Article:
These examples are provided to further assist a person skilled in the art with understanding this invention. The particular reactants, conditions, and the like, are intended to be merely illustrative of this invention and sure not meant to be construed as unduly limiting the reasonable scope of this invention.
This example illustrates a process for producing the new and unique poly(3EH1) homopolymer of this invention,
To a dry Dieis-Alder bottle charged with 1 gram of TiCl3 and a magnetic stirring bar was added 103.54 g of 3-ethyl-1-hexene and 2.73 g of diethylaluminum chloride dissolved in 8.18 g of n-heptane, The slurry obtained was heated in an oil bath at 80° C. for a total of 48 hours. The catalyst was deactivated and the polymer deashed by adding approximately 50 mLs of n-heptane containing 2 mLs of acetylacetone and 2 mLs of propylene oxide. The deashing step was repeated until the washings were colorless. The poly(3-ethyl-1-hexene) isolated weighed 55.2 g. The melting point determined by Differential Scanning Calorimetry (DSC) using a Perkin-Elmer model DSC-7 differential scanning calorimeter was 430.3° C., The melting point was taken as the peak of the melting endotherm using a heating rate of 20° C. per minute.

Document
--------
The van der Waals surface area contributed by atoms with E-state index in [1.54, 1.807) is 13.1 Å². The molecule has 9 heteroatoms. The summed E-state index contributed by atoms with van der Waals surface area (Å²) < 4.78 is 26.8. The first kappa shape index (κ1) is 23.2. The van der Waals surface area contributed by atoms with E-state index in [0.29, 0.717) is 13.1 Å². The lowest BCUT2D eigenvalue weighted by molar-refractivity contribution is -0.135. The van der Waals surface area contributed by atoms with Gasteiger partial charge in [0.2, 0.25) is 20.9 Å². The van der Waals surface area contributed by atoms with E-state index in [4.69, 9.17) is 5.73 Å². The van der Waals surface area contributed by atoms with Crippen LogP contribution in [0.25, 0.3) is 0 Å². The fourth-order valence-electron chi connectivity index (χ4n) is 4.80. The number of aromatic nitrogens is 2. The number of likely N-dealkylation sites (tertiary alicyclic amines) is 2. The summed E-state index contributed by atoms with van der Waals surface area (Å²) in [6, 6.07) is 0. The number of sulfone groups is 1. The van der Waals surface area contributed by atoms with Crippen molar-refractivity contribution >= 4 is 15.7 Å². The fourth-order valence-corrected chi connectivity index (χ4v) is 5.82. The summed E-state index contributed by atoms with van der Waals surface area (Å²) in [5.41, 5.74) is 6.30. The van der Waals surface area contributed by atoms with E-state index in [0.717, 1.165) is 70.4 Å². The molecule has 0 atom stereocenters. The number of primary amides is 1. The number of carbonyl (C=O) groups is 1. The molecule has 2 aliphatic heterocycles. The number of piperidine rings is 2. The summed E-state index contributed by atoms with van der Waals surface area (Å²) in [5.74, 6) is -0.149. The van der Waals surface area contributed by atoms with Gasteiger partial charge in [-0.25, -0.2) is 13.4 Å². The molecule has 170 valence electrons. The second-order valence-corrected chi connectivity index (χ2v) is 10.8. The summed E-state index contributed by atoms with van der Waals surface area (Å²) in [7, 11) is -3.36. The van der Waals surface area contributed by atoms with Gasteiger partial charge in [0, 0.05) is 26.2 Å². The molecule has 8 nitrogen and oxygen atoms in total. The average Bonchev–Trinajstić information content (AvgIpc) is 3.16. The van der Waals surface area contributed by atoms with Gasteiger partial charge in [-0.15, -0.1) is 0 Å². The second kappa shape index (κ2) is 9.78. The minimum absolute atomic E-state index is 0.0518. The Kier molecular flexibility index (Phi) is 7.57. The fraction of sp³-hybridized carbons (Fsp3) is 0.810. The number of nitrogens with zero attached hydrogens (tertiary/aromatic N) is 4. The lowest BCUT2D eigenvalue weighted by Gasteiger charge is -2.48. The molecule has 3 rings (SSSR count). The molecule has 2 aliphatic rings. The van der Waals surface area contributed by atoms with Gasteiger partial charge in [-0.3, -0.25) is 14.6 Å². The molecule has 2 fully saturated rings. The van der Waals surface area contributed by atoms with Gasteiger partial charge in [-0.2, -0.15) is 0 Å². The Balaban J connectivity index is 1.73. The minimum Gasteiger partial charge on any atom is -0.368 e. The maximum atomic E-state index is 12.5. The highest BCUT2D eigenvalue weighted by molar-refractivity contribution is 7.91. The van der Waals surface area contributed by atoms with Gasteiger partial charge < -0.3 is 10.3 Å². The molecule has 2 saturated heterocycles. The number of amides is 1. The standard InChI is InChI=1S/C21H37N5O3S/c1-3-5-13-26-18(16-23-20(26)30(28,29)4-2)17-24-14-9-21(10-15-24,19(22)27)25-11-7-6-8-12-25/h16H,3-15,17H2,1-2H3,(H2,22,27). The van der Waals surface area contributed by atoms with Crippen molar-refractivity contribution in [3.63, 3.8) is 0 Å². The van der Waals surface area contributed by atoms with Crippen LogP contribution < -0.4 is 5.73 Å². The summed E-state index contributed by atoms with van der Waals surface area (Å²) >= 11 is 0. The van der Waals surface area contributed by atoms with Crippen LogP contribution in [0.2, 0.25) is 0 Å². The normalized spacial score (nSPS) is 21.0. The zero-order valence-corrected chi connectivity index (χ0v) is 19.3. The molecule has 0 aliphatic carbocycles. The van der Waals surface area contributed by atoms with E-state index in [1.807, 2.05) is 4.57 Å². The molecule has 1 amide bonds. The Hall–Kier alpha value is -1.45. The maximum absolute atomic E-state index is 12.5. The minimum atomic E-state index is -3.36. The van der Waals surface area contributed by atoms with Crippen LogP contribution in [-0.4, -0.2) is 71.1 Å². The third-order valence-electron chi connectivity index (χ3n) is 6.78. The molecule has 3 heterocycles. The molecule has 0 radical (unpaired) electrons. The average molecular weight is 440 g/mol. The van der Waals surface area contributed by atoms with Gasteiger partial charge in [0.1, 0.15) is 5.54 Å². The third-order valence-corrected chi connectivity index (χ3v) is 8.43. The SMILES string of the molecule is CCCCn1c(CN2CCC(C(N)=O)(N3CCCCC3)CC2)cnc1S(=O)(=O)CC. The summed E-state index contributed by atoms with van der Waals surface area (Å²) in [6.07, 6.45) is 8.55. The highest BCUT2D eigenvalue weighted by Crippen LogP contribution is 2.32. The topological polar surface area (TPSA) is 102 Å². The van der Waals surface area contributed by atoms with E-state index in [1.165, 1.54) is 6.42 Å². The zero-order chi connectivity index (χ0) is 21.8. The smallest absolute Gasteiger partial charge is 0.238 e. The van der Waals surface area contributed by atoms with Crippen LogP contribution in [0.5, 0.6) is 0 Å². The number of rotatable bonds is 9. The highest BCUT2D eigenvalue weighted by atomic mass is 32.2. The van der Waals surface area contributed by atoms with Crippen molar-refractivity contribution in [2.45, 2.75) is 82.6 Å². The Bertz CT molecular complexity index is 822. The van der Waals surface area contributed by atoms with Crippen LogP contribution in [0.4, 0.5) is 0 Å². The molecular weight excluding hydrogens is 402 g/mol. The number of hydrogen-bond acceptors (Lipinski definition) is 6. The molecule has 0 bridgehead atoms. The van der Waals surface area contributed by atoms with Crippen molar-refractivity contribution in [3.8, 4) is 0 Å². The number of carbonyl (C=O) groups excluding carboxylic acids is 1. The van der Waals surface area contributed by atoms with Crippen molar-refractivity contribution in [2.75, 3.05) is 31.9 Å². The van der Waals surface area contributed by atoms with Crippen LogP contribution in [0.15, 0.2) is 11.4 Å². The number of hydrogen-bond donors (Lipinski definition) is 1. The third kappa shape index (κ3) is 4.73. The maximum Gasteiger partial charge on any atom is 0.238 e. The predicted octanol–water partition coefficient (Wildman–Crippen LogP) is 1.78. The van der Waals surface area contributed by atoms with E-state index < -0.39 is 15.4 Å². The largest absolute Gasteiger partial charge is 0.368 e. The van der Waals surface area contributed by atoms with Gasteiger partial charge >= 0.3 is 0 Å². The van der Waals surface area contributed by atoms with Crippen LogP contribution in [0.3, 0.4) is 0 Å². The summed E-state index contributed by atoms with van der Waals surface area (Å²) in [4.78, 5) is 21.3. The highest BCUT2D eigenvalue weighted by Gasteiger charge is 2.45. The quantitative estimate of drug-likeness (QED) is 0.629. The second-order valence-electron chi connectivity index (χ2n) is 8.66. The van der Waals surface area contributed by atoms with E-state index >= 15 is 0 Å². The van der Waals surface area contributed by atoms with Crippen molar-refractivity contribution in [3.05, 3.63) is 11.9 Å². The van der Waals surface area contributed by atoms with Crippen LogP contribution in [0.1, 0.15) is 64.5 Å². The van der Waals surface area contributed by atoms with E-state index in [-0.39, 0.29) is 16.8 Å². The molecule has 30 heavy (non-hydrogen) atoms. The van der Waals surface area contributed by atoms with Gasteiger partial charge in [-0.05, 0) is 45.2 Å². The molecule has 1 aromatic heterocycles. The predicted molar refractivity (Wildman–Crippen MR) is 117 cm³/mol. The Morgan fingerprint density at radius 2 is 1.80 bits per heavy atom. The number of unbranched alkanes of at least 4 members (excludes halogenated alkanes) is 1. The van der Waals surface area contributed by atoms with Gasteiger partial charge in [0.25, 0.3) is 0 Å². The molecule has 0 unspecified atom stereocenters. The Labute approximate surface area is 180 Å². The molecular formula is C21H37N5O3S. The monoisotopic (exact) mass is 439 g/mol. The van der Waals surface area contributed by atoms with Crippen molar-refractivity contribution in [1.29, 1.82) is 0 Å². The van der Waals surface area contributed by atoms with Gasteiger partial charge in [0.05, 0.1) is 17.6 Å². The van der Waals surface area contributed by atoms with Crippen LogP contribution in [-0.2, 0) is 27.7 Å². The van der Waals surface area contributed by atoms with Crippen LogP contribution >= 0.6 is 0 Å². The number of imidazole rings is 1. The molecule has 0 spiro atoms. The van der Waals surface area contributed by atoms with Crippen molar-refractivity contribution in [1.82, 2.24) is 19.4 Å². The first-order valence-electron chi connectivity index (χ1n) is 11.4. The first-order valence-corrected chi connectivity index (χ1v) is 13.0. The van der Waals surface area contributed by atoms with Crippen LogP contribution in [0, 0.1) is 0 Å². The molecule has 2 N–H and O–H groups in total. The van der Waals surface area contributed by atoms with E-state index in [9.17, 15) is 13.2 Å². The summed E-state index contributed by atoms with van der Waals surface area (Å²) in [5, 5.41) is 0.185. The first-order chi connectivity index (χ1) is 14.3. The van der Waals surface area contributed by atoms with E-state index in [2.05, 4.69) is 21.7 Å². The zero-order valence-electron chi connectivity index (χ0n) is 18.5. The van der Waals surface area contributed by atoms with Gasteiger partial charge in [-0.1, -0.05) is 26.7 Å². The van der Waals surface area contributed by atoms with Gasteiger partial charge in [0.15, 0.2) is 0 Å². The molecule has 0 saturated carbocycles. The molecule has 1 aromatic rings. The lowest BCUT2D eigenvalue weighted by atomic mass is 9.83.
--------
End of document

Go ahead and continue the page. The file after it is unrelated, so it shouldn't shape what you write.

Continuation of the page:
This example further illustrates a process for producing the new and unique poly(3EH1) homopolymer of this invention.
Polymerization of 3-ethyl-1-hexene was conducted using a solid titanium trichloride complex and diethylaluminum chloride. The titanium trichloride complex used is a commercially available complex such as the complex described in U.S. Pat. No. 4,210,738 sold by the Solvay and Cie Company of Brussels, Belgium under the trade name Solvay 01.
In a nitrogen filled dry box, a 200 mL crown capped bottle was charged with 1.0 g of Solvay 01 catalyst and a magnetic stir bar. The bottle was capped and removed from the dry box where it was further charged with 33.5 g of 3-ethyl-1-hexene and 0.18 g of diethylaluminum chloride in 0.53 g of n-hexane. The bottle was stirred in an oil bath at 50° C. for 48 hours. The polymerization was terminated and the polymer was deashed by adding a solution of acetylacetone and propylene oxide in n-heptane. The polymer was treated five Times with 100 mLs of the deashing solution before being dried in a vacuum oven. The dry 3EH1 homopolymer weighed 15.2 g. The melting point determined by Differential Scanning Calorimetry (DSC) using a Perkin Elmer model DSC-7 differential scanning calorimeter was 429.3° C. The melting point was taken as the peak of the melting endotherm using a heating rate of 20° C. per minute.